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Solution to global warming! Research by National Sun Yat-sen University helps stop global warming!

Global warming has been one of the most critical global crises in recent decades. Scientists have warned that winters may disappear and have also identified carbon emissions reduction as the current most urgent task. The research team led by Hsin-yang Chang (an assistant professor at the Department of Marine Biotechnology and Resources, National Sun Yat-sen University) collaborated with the research team led by Chwan-deng Hsiao (a research fellow at the Institute of Molecular Biology, Academia Sinica). These scholars became the first worldwide to solve the mystery of how tail-anchored (TA) membrane protein is transported to the outer chloroplast membrane, a mechanism that results in high efficiency of green algae photosynthesis. Because green algae capture 20 times more atmospheric carbon dioxide than trees can, this discovery can help alleviate and stop global warming. The research has been published in The Plant Journal, a world-leading authority in plant science.

This joint marine biotechnology and structural biology effort commenced in 2015 and lasted for three years. Overcoming numerous difficulties, the team successfully identified the three-dimensional structure of ArsA1, the carrier that escorts TA membrane protein to specific algal organelles. This discovery enabled the research team to determine the molecular mechanism through which ArsA1 recognizes, protects, and transports TA membrane protein. “This is a new recognition and transportation system that works like a mailman delivering letters,” Chang explained, “and in this analogy, the carrier ArsA1 is a mailman that can not only read the address and postal code but also send the package, which is the TA membrane protein, as registered mail to ensure that it arrives safely.”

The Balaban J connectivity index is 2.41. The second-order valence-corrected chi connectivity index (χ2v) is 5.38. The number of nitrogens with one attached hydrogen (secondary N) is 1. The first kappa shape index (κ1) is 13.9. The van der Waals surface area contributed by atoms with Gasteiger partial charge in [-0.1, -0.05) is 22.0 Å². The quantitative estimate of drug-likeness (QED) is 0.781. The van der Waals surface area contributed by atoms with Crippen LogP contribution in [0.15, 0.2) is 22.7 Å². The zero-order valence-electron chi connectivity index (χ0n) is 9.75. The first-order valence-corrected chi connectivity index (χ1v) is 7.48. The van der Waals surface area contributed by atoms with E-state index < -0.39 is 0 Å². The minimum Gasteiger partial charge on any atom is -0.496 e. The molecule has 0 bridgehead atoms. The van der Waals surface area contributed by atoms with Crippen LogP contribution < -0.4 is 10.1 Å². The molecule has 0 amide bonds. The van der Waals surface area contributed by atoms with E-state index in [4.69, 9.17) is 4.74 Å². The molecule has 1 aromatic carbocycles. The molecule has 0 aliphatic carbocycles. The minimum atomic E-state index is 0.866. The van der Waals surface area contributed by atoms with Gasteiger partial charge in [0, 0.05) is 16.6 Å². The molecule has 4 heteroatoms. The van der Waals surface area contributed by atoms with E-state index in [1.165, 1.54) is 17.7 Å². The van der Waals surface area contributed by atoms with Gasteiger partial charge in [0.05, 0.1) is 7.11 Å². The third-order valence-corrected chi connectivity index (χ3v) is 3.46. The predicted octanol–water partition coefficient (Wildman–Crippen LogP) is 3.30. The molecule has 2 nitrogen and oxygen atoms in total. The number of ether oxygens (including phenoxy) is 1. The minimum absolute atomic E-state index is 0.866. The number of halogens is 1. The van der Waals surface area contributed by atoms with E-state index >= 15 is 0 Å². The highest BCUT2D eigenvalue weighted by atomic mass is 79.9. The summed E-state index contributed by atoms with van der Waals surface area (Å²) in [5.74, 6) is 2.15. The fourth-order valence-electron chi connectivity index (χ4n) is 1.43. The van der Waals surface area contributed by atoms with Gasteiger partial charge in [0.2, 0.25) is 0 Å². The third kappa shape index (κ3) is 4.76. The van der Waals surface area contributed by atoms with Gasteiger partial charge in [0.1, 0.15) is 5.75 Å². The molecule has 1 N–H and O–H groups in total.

According to the research team, “green algae rely on the unique structural composition and orientation of the mechanism to prevent mistakes.” That is, when chloroplast TA membrane protein is translated and synthesized, ArsA1 has a specific structure enabling it to recognize the protein and escort it to a chloroplast. This specific structure can be likened to “interlocking safety hook”, and enables ArsA1 to orientationally recognize a chloroplast TA membrane protein without being confused by TA membrane protein destined for other organelles. Chang mentioned that similar three-dimensional carrier structures have only been found in yeasts, which are relatively primitive. The research team was the first in the world to discover such a mechanism in algae, which are more complex, bringing new hope to the struggle against global warming.

Presently, it takes 1.5−2 kg of green algae to consume 1 kg of carbon dioxide. The research team stresses that by understanding the molecular transportation mechanism of chloroplast TA membrane protein, the efficiency of algal photosynthesis can be enhanced, thereby increasing the contribution of algae to carbon fixation. In this manner, large amounts of carbon dioxide can be removed from the atmosphere, alleviating the greenhouse effect and global warming.

Other members of the research team include Chi-Chih Chen, a PhD student of the Doctoral Degree Program in Marine Biology, National Sun Yat-sen University, and Tai-wen Lin, a PhD student of the Institute of Molecular Biology, Academia Sinica.

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